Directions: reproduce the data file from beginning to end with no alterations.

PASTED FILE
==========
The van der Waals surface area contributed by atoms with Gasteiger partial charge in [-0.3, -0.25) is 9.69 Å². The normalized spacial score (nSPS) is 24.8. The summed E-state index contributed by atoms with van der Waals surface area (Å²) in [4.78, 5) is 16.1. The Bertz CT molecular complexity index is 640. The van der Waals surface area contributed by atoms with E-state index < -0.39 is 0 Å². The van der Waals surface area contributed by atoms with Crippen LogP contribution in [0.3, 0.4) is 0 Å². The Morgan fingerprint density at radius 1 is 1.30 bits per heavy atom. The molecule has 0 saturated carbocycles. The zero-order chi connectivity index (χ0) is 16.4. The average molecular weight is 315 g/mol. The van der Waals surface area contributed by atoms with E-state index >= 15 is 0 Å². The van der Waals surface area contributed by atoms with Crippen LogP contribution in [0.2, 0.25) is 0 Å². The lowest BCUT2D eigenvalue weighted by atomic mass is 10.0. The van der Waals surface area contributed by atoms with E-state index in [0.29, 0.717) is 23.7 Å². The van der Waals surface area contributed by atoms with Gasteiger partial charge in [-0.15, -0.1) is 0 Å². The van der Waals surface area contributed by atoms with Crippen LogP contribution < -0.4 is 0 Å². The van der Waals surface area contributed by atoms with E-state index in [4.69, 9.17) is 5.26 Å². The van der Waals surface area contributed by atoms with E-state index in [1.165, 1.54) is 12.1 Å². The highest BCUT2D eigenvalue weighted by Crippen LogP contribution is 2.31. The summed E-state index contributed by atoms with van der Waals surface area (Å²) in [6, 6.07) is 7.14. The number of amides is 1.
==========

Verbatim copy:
The van der Waals surface area contributed by atoms with Gasteiger partial charge in [-0.3, -0.25) is 9.69 Å². The normalized spacial score (nSPS) is 24.8. The summed E-state index contributed by atoms with van der Waals surface area (Å²) in [4.78, 5) is 16.1. The Bertz CT molecular complexity index is 640. The van der Waals surface area contributed by atoms with E-state index < -0.39 is 0 Å². The van der Waals surface area contributed by atoms with Crippen LogP contribution in [0.3, 0.4) is 0 Å². The Morgan fingerprint density at radius 1 is 1.30 bits per heavy atom. The molecule has 0 saturated carbocycles. The zero-order chi connectivity index (χ0) is 16.4. The average molecular weight is 315 g/mol. The van der Waals surface area contributed by atoms with E-state index >= 15 is 0 Å². The van der Waals surface area contributed by atoms with Crippen LogP contribution in [0.2, 0.25) is 0 Å². The lowest BCUT2D eigenvalue weighted by atomic mass is 10.0. The van der Waals surface area contributed by atoms with E-state index in [0.29, 0.717) is 23.7 Å². The van der Waals surface area contributed by atoms with Gasteiger partial charge in [-0.15, -0.1) is 0 Å². The van der Waals surface area contributed by atoms with Crippen LogP contribution < -0.4 is 0 Å². The van der Waals surface area contributed by atoms with E-state index in [4.69, 9.17) is 5.26 Å². The van der Waals surface area contributed by atoms with E-state index in [1.165, 1.54) is 12.1 Å². The highest BCUT2D eigenvalue weighted by Crippen LogP contribution is 2.31. The summed E-state index contributed by atoms with van der Waals surface area (Å²) in [6, 6.07) is 7.14. The number of amides is 1.